Saudi Arabia has begun trials of 55 suspected al-Qaida members, some charged in a deadly attack on a U.S. Consulate in 2004, the kingdom's official news agency reported Sunday.
The Saudi Interior Ministry said eight people were killed in the 2004 storming of the consulate in the port city of Jeddah, including three militants and five citizens of Arab countries who worked at the consulate. A fourth militant died later.
In the brazen attack on Dec. 6, 2004, militants lobbed grenades at the heavily guarded consulate, attacking staffers and holding some hostage in the compound before Saudi security forces stormed in.
Al-Qaida in the Arabian Peninsula, believed to be one of the terror network's most active branches, claimed responsibility for the attack, saying it was part of its war aimed at forcing non-Muslims out of the area.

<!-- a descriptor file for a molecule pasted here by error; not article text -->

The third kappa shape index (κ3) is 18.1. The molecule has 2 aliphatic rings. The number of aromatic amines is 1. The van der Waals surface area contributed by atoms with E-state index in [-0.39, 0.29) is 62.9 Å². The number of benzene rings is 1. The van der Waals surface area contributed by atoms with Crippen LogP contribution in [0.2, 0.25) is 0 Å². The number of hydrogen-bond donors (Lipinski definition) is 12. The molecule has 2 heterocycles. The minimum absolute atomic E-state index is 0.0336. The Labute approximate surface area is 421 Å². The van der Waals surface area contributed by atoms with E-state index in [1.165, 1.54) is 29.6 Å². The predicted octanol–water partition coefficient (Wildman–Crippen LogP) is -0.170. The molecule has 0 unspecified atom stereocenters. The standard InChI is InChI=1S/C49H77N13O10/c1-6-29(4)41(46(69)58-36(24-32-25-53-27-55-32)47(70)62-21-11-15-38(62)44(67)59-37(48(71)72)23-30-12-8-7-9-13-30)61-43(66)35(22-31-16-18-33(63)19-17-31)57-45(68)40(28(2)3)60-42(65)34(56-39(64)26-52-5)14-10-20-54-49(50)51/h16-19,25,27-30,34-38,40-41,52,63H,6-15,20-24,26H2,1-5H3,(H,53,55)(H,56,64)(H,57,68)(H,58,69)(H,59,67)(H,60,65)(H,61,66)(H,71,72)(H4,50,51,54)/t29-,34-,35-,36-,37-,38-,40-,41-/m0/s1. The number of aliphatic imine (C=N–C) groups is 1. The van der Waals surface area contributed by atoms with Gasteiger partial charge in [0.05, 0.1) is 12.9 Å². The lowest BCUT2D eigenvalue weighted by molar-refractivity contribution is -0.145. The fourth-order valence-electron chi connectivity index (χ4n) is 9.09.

Saudi Arabia is home to Islam's two holiest sites, Mecca and Medina.
A statement on a militant website at the time said the attack was also in retaliation for the U.S. invasion of Iraq and one the war's bloodiest battles, in the city of Fallujah.
The Saudi Press Agency reported that six men came before the court Sunday, and the trial of another three began a day earlier. The report did not say when the rest of the 55 would be tried, or how many of them were accused in connection with the consulate attack.